An Aberdeen grandmother who helped police catch a conwoman, who swindled her and vulnerable pensioners out of more than £50,000, has said she forgives her for her crimes.
Cheryl Mitchell, 35, targeted pensioners across the north-east by pretending to be a council or utility worker when she turned up on their doorsteps – her oldest victim was 102 years old.
Last week, Mitchell was found guilty of 13 fraud charges, following a three-week trial at Aberdeen Sheriff Court, and jailed for five years.
But Irene Lofthus, a former neighbour of Mitchell, revealed she has forgiven her after she duped her out of £2,538.
The 79-year-old fell victim to Mitchell after she confided in her about the health of her husband, who was expected to die after suffering a serious stroke.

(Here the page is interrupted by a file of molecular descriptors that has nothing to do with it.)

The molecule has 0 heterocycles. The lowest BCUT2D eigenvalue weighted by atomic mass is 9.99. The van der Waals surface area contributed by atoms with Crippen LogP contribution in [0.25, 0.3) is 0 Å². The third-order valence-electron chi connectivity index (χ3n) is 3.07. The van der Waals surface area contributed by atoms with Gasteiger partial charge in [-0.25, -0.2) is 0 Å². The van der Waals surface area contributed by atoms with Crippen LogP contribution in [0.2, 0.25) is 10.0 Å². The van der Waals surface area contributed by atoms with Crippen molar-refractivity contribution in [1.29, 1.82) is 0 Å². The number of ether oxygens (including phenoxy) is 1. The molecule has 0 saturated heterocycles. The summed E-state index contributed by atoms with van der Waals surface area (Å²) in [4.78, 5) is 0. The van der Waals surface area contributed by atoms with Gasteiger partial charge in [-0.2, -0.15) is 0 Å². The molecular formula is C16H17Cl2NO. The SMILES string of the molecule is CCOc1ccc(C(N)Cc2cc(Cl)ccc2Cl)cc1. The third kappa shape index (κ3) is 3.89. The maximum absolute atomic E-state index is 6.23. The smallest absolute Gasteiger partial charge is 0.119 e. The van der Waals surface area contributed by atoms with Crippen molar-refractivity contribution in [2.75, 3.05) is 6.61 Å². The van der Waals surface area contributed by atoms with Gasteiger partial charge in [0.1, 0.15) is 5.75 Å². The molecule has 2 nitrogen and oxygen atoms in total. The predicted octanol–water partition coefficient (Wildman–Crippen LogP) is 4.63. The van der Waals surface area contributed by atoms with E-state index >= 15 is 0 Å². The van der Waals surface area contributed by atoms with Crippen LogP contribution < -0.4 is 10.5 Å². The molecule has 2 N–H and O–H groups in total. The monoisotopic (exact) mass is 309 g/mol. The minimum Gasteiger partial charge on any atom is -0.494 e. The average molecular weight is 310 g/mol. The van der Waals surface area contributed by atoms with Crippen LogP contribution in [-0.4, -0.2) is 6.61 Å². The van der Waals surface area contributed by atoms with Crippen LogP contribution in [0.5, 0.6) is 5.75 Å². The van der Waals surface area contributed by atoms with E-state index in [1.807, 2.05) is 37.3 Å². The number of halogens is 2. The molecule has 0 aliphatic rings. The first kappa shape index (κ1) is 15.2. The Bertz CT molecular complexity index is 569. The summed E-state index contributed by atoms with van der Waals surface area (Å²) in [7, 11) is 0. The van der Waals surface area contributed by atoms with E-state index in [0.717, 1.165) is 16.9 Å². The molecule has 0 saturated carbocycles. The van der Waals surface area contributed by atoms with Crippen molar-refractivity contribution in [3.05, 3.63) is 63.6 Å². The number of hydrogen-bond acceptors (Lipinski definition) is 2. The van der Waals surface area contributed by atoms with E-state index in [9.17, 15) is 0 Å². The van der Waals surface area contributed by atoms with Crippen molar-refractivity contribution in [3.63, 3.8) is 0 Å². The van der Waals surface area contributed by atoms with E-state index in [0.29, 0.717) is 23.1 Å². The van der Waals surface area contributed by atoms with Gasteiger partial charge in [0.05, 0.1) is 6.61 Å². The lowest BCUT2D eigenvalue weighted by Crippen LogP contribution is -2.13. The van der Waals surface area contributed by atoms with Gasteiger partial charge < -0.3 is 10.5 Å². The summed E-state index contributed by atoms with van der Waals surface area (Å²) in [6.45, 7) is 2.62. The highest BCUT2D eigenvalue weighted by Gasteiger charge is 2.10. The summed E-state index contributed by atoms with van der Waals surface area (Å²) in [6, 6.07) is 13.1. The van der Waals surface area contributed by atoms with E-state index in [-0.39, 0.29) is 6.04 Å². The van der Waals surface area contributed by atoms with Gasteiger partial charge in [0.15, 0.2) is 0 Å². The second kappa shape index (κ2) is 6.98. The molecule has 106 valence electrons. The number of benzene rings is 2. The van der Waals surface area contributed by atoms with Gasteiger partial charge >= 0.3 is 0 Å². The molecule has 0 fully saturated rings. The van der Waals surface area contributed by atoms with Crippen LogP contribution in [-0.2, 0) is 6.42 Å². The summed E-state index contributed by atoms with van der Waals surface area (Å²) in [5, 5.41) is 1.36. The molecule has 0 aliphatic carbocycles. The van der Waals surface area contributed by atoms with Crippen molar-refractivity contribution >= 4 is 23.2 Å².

She had told Mitchell that she was struggling to gain access to her husband’s bank account, because there was no power of attorney in place, and a few days later Mitchell turned up on her doorstep asking for advice, with claims that her own grandfather was in hospital after a similar stroke.
Mrs Lofthus said: “That’s when the tears came. I helped her into the house and I told her to sit down and that I would make her a cup of coffee.”
But when the grandmother-of-four left the living room, Mitchell took a note of the pensioner’s financial details.
Mrs Lofthus added: “She obviously had a mobile phone somewhere to take photographs. Within half an hour ,she had booked holidays, hotels and car hire.”
The scrap of paper on which Mitchell had written Mrs Lofthus’ details was a vital piece of evidence that helped convict her.
The pensioner said she was worried about taking the stand in court, but decided it was the right thing to do.
She said: “I decided that, if I didn’t take the stand, she would get off with it.
“I knew my evidence damned her.
“I wanted her to be on the front page, so that when she got out of jail, she wouldn’t be able to do it again.
“I did it to protect as many people as I could, because I knew how convincing she was with me.
“I forgive her, but to forget is difficult.”